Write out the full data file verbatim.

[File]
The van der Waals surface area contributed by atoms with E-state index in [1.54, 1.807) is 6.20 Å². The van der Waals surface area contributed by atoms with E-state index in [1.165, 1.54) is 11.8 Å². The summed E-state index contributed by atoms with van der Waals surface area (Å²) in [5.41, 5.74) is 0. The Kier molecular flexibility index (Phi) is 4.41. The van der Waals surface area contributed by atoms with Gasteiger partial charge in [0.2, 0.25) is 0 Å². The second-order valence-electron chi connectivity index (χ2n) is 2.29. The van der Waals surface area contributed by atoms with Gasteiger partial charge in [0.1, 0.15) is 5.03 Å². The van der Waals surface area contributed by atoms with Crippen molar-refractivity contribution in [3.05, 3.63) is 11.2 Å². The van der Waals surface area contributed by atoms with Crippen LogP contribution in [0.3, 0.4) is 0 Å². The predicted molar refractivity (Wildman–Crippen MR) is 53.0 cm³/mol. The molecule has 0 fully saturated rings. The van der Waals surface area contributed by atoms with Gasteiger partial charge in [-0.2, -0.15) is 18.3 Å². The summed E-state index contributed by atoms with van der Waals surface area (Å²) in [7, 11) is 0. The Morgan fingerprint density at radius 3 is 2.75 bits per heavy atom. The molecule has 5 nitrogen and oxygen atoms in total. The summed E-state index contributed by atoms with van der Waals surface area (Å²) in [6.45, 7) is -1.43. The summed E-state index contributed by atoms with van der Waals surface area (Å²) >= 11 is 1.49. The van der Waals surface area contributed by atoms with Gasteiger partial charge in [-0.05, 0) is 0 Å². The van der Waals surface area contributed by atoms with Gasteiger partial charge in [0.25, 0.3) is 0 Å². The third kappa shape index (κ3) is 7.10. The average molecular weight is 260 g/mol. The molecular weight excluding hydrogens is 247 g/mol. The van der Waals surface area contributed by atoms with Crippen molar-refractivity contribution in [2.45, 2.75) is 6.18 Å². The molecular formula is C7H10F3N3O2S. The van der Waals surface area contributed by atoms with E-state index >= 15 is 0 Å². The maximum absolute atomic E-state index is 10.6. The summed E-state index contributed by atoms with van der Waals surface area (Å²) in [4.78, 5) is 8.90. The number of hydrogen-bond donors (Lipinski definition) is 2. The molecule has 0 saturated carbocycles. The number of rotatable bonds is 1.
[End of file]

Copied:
The van der Waals surface area contributed by atoms with E-state index in [1.54, 1.807) is 6.20 Å². The van der Waals surface area contributed by atoms with E-state index in [1.165, 1.54) is 11.8 Å². The summed E-state index contributed by atoms with van der Waals surface area (Å²) in [5.41, 5.74) is 0. The Kier molecular flexibility index (Phi) is 4.41. The van der Waals surface area contributed by atoms with Gasteiger partial charge in [0.2, 0.25) is 0 Å². The second-order valence-electron chi connectivity index (χ2n) is 2.29. The van der Waals surface area contributed by atoms with Gasteiger partial charge in [0.1, 0.15) is 5.03 Å². The van der Waals surface area contributed by atoms with Crippen molar-refractivity contribution in [3.05, 3.63) is 11.2 Å². The van der Waals surface area contributed by atoms with Crippen LogP contribution in [0.3, 0.4) is 0 Å². The predicted molar refractivity (Wildman–Crippen MR) is 53.0 cm³/mol. The molecule has 0 fully saturated rings. The van der Waals surface area contributed by atoms with Gasteiger partial charge in [-0.2, -0.15) is 18.3 Å². The summed E-state index contributed by atoms with van der Waals surface area (Å²) in [7, 11) is 0. The Morgan fingerprint density at radius 3 is 2.75 bits per heavy atom. The molecule has 5 nitrogen and oxygen atoms in total. The summed E-state index contributed by atoms with van der Waals surface area (Å²) in [6.45, 7) is -1.43. The summed E-state index contributed by atoms with van der Waals surface area (Å²) >= 11 is 1.49. The van der Waals surface area contributed by atoms with Gasteiger partial charge in [-0.05, 0) is 0 Å². The van der Waals surface area contributed by atoms with Gasteiger partial charge in [0.25, 0.3) is 0 Å². The third kappa shape index (κ3) is 7.10. The average molecular weight is 260 g/mol. The molecular weight excluding hydrogens is 247 g/mol. The van der Waals surface area contributed by atoms with Crippen molar-refractivity contribution in [2.45, 2.75) is 6.18 Å². The molecular formula is C7H10F3N3O2S. The van der Waals surface area contributed by atoms with E-state index >= 15 is 0 Å². The maximum absolute atomic E-state index is 10.6. The summed E-state index contributed by atoms with van der Waals surface area (Å²) in [4.78, 5) is 8.90. The number of hydrogen-bond donors (Lipinski definition) is 2. The molecule has 0 saturated carbocycles. The number of rotatable bonds is 1.